Within the total potential range of the Proboscis Monkeys in 2014, 49% was covered by Mangrove forests, 11% by 'other forest types' (presumably riverine forest), and 18% by degraded areas and swamps, suggesting that 78% of the species total range was covered by suitable habitat and 18% by marginal habitat. The remaining parts of the range were covered by Oil Palm plantations (14%), community agriculture (7%) and aquaculture (1%), all unsuitable habitats for Monkeys.

Much of the remaining potential habitat is not protected, with only 20% of riverine forests and 59% of Mangroves having protected status (i.e. 52% of the remaining suitable environment). In addition 6% of degraded forests and swamplands are protected. This means that 80% of riverine forests, 41% of Mangroves, and 94% of degraded forests and swamplands are at risk of being lost.

Of the remaining forests, 14% (19% of the riverine forest and 13% of the Mangroves) was in Production Forest Reserves, 16 920 m² (all of it Mangroves) in Class V Mangrove Forest Reserves and 29 360 m² (11 820 m² of riverine forest and 17 540 m² of Mangroves) was in Class IV Amenity Forest Reserves, where some commercial exploitation is allowed.

About 27% of the remaining forests (including intact and degraded forests and swamps) is on land which has been granted for development. This toral includes 43% of remaining riverine forests, about 13% of Mangroves, and around 35% of degraded forests and swamps. Furthermore another 16-17% of each forest type is located on State Land, for which permits for use could potentially be issued.

Land use and land cover data for 2014/2015 within the 1-km buffer distance from surveyed rivers, overlaid with Proboscis Monkey sightings from the 2004/2005 and 2014 surveys, Protected Areas, and Production Forest Reserve boundaries. Bernard et al. (2021).

Bernard et al. discovered populations of Proboscis Monkeys at all of the surveys locations on the Klias Peninsula, with the largest population on the central part of the peninsula. This suggests that the area can be seen as a population stronghold for the species. The distribution of the Monkeys was similar to that observed in 2004 and 2005. The 2004 and 2005 surveys found 569 individuals in 65 groups, and 818 individuals in 75 groups, respectively, to which the 679 individuals in 75 groups found by Bernard et al. compares favourably. It is likely that the differences in Monkey numbers between the counts relate to the erratic nature of Monkey behaviour and the difficulties of surveying these primates in tropical wetland environments rather than actual fluctuations in the population, and, therefore, that the population remained fairly constant between 2004 and 2014). This would appear to correlate with the limited loss of environment suffered by the Monkeys between 2004 and 2014, during with time only 2% of riverine forests disappeared, and no Mangroves.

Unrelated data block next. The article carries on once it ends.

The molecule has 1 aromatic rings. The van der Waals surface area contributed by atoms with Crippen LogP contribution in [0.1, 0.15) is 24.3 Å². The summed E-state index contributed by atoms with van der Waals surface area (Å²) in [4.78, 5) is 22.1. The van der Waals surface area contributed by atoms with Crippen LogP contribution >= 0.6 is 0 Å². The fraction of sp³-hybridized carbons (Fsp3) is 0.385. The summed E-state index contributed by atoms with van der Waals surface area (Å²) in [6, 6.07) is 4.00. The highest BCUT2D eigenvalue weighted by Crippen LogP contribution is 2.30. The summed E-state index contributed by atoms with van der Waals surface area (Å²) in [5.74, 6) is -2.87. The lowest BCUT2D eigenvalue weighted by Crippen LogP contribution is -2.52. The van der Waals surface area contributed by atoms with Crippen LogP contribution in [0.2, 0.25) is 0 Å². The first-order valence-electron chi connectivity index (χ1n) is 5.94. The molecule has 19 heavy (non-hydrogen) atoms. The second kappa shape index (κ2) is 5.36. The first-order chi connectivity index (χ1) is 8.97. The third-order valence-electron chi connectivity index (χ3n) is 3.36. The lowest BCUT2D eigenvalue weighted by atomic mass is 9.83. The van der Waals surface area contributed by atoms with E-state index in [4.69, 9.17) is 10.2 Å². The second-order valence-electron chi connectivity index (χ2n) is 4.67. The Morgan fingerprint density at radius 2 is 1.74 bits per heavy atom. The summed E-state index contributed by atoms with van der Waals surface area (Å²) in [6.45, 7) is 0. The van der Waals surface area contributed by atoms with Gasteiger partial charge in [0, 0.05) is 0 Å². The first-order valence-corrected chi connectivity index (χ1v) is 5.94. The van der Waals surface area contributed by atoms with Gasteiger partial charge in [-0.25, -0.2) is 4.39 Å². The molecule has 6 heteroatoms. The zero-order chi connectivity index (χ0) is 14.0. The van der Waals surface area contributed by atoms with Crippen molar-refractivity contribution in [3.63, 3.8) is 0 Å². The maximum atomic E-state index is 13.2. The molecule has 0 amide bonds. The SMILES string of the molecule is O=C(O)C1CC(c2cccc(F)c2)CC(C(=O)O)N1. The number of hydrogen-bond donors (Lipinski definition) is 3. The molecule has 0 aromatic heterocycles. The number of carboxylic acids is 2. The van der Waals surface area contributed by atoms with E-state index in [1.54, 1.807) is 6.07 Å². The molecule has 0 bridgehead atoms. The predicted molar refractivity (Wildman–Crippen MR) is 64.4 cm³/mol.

The Monkeys were not evenly distributed throughout their environment, apparently prefering riverine forests to Mangroves, and Mangrove forests to all other environments, including mixed riverine/Mangrove forests (although the avoidance of this later environment might be an artefact, as onlu 5 km of this environment was surveyed during the study). Studies in other areas have suggested Probiscis Monkeys prefer riverine forests to either Mangroves or mixed riverine/Mangrove forests, probably due to a higher plant diversity and greater variety of food in this habitat, although Mangroves are still clearly also an important habitat.

The presence of large trees appeared to be particularly important to these Monkeys, probably because of their role as roosting sites. Larger trees both provide a greater number and variety of nesting sites, but also provide a greater distance between these sites and the ground, making it harder for predators to reach the resting Monkeys undetected.

The study did not find any direct impact on Proboscis Monkey populations made by the proximity of Human settlements of agriculture, although this may have been due to the small size of the survey. The largest threat to wildlife populations on Borneo is currently considered to be the expansion of Oil Palm plantations, and, as with other Primate species, Proboscis Monkey's tend to avoid these environments, which are comprised of extensive monocultural stands of an unfamiliar fruit tree. Other than this however, Proboscis Monkeys seem to be relatively tolerant of the presence of Humans, and will even roost close to Human settlements if that is where suitably large trees are to be found. 

Little forest was lost on the Klias Peninsula between 2004 and 2014, but there is clearly the potential for much more to go, with the 28% of riverine forest currently designated for development being of particular concern. Grants of land made under such schemes in Sabah come with time limits; i.e. if the holder does not use the land within a certain period of time, then they lose the title, which can be granted to another user. These schemes currently make no provision for the retention of intact forest, clearly creating an incentive for developers to fell such forests to retain control of the land. As such Bernard et al. strongly recommend that the law be changed to allow landowners to leave areas of forest intact in order to protect the Proboscis Monkeys.